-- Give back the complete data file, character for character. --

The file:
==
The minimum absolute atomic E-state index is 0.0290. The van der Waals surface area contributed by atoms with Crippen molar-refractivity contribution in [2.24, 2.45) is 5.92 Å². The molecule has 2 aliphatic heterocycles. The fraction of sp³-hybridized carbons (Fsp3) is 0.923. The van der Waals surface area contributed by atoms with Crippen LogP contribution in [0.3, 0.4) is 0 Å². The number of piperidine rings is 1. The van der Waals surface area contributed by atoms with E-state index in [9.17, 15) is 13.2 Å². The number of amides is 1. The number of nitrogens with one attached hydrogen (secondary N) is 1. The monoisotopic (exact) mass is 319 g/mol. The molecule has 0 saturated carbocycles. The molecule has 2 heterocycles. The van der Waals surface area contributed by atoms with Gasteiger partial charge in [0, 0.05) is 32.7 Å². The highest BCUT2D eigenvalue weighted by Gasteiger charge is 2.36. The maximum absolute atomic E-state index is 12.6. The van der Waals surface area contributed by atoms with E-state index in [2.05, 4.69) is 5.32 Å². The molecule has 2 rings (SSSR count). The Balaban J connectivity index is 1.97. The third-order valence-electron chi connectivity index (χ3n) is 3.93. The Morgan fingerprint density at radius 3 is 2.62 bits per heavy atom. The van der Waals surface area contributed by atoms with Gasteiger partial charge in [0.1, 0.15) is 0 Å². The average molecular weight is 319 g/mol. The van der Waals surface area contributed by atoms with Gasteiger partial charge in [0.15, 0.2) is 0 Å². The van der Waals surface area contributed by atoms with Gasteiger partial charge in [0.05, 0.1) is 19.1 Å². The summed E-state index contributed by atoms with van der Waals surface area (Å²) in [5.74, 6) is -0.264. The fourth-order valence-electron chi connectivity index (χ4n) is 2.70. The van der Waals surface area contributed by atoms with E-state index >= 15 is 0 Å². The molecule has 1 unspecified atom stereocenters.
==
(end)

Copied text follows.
The minimum absolute atomic E-state index is 0.0290. The van der Waals surface area contributed by atoms with Crippen molar-refractivity contribution in [2.24, 2.45) is 5.92 Å². The molecule has 2 aliphatic heterocycles. The fraction of sp³-hybridized carbons (Fsp3) is 0.923. The van der Waals surface area contributed by atoms with Crippen LogP contribution in [0.3, 0.4) is 0 Å². The number of piperidine rings is 1. The van der Waals surface area contributed by atoms with E-state index in [9.17, 15) is 13.2 Å². The number of amides is 1. The number of nitrogens with one attached hydrogen (secondary N) is 1. The monoisotopic (exact) mass is 319 g/mol. The molecule has 0 saturated carbocycles. The molecule has 2 heterocycles. The van der Waals surface area contributed by atoms with Gasteiger partial charge in [0, 0.05) is 32.7 Å². The highest BCUT2D eigenvalue weighted by Gasteiger charge is 2.36. The maximum absolute atomic E-state index is 12.6. The van der Waals surface area contributed by atoms with E-state index in [2.05, 4.69) is 5.32 Å². The molecule has 2 rings (SSSR count). The Balaban J connectivity index is 1.97. The third-order valence-electron chi connectivity index (χ3n) is 3.93. The Morgan fingerprint density at radius 3 is 2.62 bits per heavy atom. The van der Waals surface area contributed by atoms with Gasteiger partial charge in [0.1, 0.15) is 0 Å². The average molecular weight is 319 g/mol. The van der Waals surface area contributed by atoms with Gasteiger partial charge in [0.15, 0.2) is 0 Å². The van der Waals surface area contributed by atoms with Gasteiger partial charge in [0.05, 0.1) is 19.1 Å². The summed E-state index contributed by atoms with van der Waals surface area (Å²) in [5.74, 6) is -0.264. The fourth-order valence-electron chi connectivity index (χ4n) is 2.70. The van der Waals surface area contributed by atoms with E-state index >= 15 is 0 Å². The molecule has 1 unspecified atom stereocenters.